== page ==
Olmsted's 1859 Letter Describing his Vision for Central Park to be Auctioned
Los Angeles - A handwritten letter from renowned landscape architect Frederick Law Olmsted to a Central Park volunteer will be auctioned by Nate D. Sanders Auctions on December 13, 2018.
Olmsted is known as the father of American landscape architecture. He was most famous for co-designing Central Park, which opened in 1858.
The letter was written while Olmsted was Superintendent of Central Park and was managing the construction of the open space he designed. The letter requests volunteer participation from a local musician to help draw the public to the city’s most famous green space. In the letter, Olmstead describes his social perception, tremendous commitment to egalitarian ideals and how these beliefs translate to his obligation to provide managed open space for passive recreation and enjoyment.
Olmsted famously advocated “common green space” must always be available to everyone, and was to be defended against private encroachment. These principles are now considered fundamental to the idea of a "public park," but was considered groundbreaking thinking in 1858. Olmsted's tenure as New York City’s park’s commissioner and later as an architect for public green spaces throughout the United States was a long well-documented struggle to preserve these ideas.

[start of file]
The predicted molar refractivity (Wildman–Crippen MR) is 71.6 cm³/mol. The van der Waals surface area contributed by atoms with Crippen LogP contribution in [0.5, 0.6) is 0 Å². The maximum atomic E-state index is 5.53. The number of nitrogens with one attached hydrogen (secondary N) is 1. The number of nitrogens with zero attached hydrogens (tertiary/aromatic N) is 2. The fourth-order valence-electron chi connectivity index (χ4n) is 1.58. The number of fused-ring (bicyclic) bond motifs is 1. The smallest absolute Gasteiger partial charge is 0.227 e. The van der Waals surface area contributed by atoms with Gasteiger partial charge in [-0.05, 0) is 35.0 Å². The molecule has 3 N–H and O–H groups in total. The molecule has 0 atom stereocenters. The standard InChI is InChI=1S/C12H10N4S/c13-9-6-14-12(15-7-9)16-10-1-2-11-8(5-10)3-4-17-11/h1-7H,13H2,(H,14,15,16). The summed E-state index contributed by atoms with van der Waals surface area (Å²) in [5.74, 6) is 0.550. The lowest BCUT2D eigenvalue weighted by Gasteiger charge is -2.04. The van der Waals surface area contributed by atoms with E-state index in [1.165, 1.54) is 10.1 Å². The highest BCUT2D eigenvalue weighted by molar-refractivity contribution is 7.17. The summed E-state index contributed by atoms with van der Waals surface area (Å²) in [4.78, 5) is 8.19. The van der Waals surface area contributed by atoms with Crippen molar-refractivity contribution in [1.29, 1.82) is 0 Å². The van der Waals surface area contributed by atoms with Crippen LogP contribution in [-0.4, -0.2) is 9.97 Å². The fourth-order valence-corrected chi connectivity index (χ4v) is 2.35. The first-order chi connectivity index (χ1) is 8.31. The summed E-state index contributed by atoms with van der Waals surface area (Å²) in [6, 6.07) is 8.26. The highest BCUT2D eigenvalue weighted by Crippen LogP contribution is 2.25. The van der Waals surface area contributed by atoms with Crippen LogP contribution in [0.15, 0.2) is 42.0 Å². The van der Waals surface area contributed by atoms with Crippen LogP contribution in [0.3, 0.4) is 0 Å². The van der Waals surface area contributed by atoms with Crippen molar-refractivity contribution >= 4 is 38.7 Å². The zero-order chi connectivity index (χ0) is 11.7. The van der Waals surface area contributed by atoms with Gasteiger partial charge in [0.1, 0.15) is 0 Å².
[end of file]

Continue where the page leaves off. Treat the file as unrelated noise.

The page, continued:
Auction owner Nate Sanders said, “This letter is incredibly timely and it is being auctioned in the midst of today’s national conversation regarding the value of open space and parks. The letter provides a beautiful example of Olmsted’s advocacy and is very prescient, as the importance of open federal lands are being debated in Congress.”
Olmsted’s 1859 letter was composed on Central Park stationery and was embossed “Office of the Arch’t in Chief / CENTRAL PARK / 5th Avenue and 79th St.” It reads in full, “It is proposed to provide by subscription a band of music upon the finished portion of the park for a few hours during one or two afternoons a week, for the purpose of increasing its immediate value to those who cannot leave the city. It is believed that after this year the Commissioners of the Park will be able to furnish the means for this purpose without drawing upon their construction fund, but their arrangements cannot be completed at present without the aid of voluntary contributions from citizens who will be influenced by motives of kindness toward those who have no means to go into the country for relief from the heat and turmoil of the city. [Signed] Fred. Law Olmsted. / Superintendent.”
Bidding for Olmsted’s letter begins at $35,000.
Additional information on Olmsted’s letter can be found at